Many participants had a wheelchair for indoor use, and crutches and sticks were common aids among those with less severe injuries. Two persons tried using leg orthoses for walking the first year following injury, but stopped due to falls. For persons needing wheelchair or crutches, mobility outside of the home seemed to be very difficult and almost non-existing in NM. Persons with tetraplegia barely left their homes. Persons with paraplegia rarely went outside with the wheelchair and were always with an accompanying person. Persons with mobility aids did not use public transport. Only one home was fully adjusted for a person with a disability, and the same person had a custom-made car. Others had only support handles in the bathroom and were dependent on other family members for daily life.

Social life, employment, and life satisfaction

Four persons had an improvement in education after the injury and three persons kept the same job as before the tSCI. About fifty percent were working at the study interview, 18% received an old age pension, and five persons received state support of 150 euros a month. Among the most severely injured (AIS A, B, C). only one person was working. Their social contacts consisted mostly of the people they lived with and old friends visiting. According to the International SCI Quality of Life Basic Data Set, Group III (AIS D any level) and IV (AIS E) were more satisfied with their lives, emotions and mood, but less satisfied with the physical health. Participants in group I (C1-8 AIS ABC) were less satisfied with their mood, emotions and mental health, but were more satisfied with life and physical health (Fig. 1) [21]. Participants who were employed or pensioners reported higher life satisfaction than the unemployed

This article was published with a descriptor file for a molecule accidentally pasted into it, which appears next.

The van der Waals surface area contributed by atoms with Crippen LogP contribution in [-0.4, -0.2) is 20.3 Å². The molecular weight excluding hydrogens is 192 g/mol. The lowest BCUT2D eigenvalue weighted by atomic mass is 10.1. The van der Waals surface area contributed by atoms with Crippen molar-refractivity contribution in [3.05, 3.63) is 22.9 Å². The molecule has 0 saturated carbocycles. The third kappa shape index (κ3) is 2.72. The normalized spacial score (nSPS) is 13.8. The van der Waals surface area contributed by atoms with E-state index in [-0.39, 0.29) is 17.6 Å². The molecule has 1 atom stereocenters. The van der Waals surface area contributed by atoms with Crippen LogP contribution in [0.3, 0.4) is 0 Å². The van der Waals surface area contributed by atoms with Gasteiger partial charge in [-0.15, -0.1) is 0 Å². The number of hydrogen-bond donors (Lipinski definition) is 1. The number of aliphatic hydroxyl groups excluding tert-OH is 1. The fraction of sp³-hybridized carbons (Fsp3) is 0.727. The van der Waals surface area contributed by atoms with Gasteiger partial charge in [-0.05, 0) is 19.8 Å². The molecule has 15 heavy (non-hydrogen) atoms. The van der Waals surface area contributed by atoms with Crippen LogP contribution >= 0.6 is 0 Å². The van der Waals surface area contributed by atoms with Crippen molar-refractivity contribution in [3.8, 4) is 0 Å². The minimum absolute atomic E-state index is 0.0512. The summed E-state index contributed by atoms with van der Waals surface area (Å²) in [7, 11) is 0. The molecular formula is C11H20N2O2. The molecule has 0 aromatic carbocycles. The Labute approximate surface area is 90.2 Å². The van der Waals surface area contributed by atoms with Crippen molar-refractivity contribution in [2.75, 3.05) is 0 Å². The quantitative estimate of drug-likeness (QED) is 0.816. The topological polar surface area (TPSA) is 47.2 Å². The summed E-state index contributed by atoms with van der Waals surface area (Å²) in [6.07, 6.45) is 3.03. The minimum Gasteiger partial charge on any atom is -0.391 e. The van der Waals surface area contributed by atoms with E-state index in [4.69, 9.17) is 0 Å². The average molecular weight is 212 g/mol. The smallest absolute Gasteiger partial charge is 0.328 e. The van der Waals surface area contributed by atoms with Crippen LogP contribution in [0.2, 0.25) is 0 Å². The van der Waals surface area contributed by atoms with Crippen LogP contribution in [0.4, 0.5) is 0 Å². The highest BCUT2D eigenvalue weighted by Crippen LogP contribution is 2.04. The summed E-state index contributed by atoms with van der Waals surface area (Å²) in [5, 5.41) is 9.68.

Fig. 1: Satisfaction with psychological health, emotions and mood, physical health and satisfaction with life presented for four neurological subgroups of spinal cord injury.
figure 1

C1-8 AIS A, B, and C (I), Th1-S3 AIS A, B, and C (II), AIS D any NLI (III) and AIS E (IV). AIS ASIA Impairment Scale, ASIA American Spinal Injury Association. One-way ANOVA were performed to compare multiple groups. *P < 0.05.

Health-care utilization

The participants with the most severe injuries (group I, C1-8 AIS ABC) never or rarely went to a medical specialist and 35% of all the participants had never been to a specialist (Table 3). They preferred self-diagnosing and self-treatment. About seventy percent had received physiotherapy only once after the accident, and did not receive more appointments due to personal financial reasons. Fifty percent of the participants were satisfied with the health system, 30% neutral, 15% were unsatisfied with the health system and 5% did not answer. A quarter of the participants regarded their General Practioner as a professional with good medical knowledge of tSCI. Those who rated their satisfaction with health care to be low, related this to the lack of assistive aids they needed, lack of regular physiotherapy, expensive medications, not having an outside wheelchair or home support/adjustments.

Table 3 Health service utilization.


This study is the first to present details with community-dwelling persons living with a tSCI in NM and their long-term health consequences. The participants’ most common health issues were pain, spasms, UTIs and pressure injuries. We also revealed that persons with tSCI were often isolated and did not have specific follow-ups or rehabilitation health services in NM. Participation in society was limited, and their financial situation and public support were poor.

Mean age at time of injury was 36 (range 27–75) years, similar to studies in other countries, although the mean age has been increasing in the latest decades [25]. In the Scandinavian countries, the age is approaching 60 years [26]. Only six persons were AIS grade A, B or C, 19 AIS D, and 15 AIS E. We speculate that the lack of severely injured participants in our study group could be due to the high mortality rate among persons with tSCI AIS grade A, B or C in NM.